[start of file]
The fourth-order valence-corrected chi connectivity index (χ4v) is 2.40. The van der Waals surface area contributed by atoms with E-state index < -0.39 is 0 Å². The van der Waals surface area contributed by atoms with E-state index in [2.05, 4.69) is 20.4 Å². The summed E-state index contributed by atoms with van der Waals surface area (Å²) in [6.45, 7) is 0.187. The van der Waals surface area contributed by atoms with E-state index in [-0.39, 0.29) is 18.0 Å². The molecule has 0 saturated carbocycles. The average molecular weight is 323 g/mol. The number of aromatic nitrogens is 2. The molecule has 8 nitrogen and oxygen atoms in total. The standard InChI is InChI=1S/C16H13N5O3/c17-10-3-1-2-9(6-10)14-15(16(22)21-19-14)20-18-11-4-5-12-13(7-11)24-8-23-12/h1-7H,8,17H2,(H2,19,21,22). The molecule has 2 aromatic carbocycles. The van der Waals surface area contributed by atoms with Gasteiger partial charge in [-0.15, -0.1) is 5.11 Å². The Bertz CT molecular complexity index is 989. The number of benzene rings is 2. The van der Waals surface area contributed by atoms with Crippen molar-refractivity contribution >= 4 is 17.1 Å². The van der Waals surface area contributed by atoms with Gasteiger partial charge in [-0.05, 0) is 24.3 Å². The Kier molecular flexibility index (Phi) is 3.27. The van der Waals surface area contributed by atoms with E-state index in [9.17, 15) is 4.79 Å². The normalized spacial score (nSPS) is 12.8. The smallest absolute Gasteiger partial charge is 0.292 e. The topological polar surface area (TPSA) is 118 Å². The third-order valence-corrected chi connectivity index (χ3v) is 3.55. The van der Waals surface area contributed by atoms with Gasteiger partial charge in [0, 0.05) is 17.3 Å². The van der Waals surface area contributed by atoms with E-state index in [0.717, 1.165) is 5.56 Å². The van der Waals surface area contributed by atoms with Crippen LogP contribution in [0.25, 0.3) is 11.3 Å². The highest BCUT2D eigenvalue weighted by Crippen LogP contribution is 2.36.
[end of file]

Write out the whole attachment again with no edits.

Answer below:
The fourth-order valence-corrected chi connectivity index (χ4v) is 2.40. The van der Waals surface area contributed by atoms with E-state index < -0.39 is 0 Å². The van der Waals surface area contributed by atoms with E-state index in [2.05, 4.69) is 20.4 Å². The summed E-state index contributed by atoms with van der Waals surface area (Å²) in [6.45, 7) is 0.187. The van der Waals surface area contributed by atoms with E-state index in [-0.39, 0.29) is 18.0 Å². The molecule has 0 saturated carbocycles. The average molecular weight is 323 g/mol. The number of aromatic nitrogens is 2. The molecule has 8 nitrogen and oxygen atoms in total. The standard InChI is InChI=1S/C16H13N5O3/c17-10-3-1-2-9(6-10)14-15(16(22)21-19-14)20-18-11-4-5-12-13(7-11)24-8-23-12/h1-7H,8,17H2,(H2,19,21,22). The molecule has 2 aromatic carbocycles. The van der Waals surface area contributed by atoms with Gasteiger partial charge in [-0.15, -0.1) is 5.11 Å². The Bertz CT molecular complexity index is 989. The number of benzene rings is 2. The van der Waals surface area contributed by atoms with Crippen molar-refractivity contribution >= 4 is 17.1 Å². The van der Waals surface area contributed by atoms with Gasteiger partial charge in [-0.05, 0) is 24.3 Å². The Kier molecular flexibility index (Phi) is 3.27. The van der Waals surface area contributed by atoms with E-state index in [9.17, 15) is 4.79 Å². The normalized spacial score (nSPS) is 12.8. The smallest absolute Gasteiger partial charge is 0.292 e. The topological polar surface area (TPSA) is 118 Å². The third-order valence-corrected chi connectivity index (χ3v) is 3.55. The van der Waals surface area contributed by atoms with Gasteiger partial charge in [0, 0.05) is 17.3 Å². The van der Waals surface area contributed by atoms with E-state index in [0.717, 1.165) is 5.56 Å². The van der Waals surface area contributed by atoms with Crippen LogP contribution in [0.25, 0.3) is 11.3 Å². The highest BCUT2D eigenvalue weighted by Crippen LogP contribution is 2.36.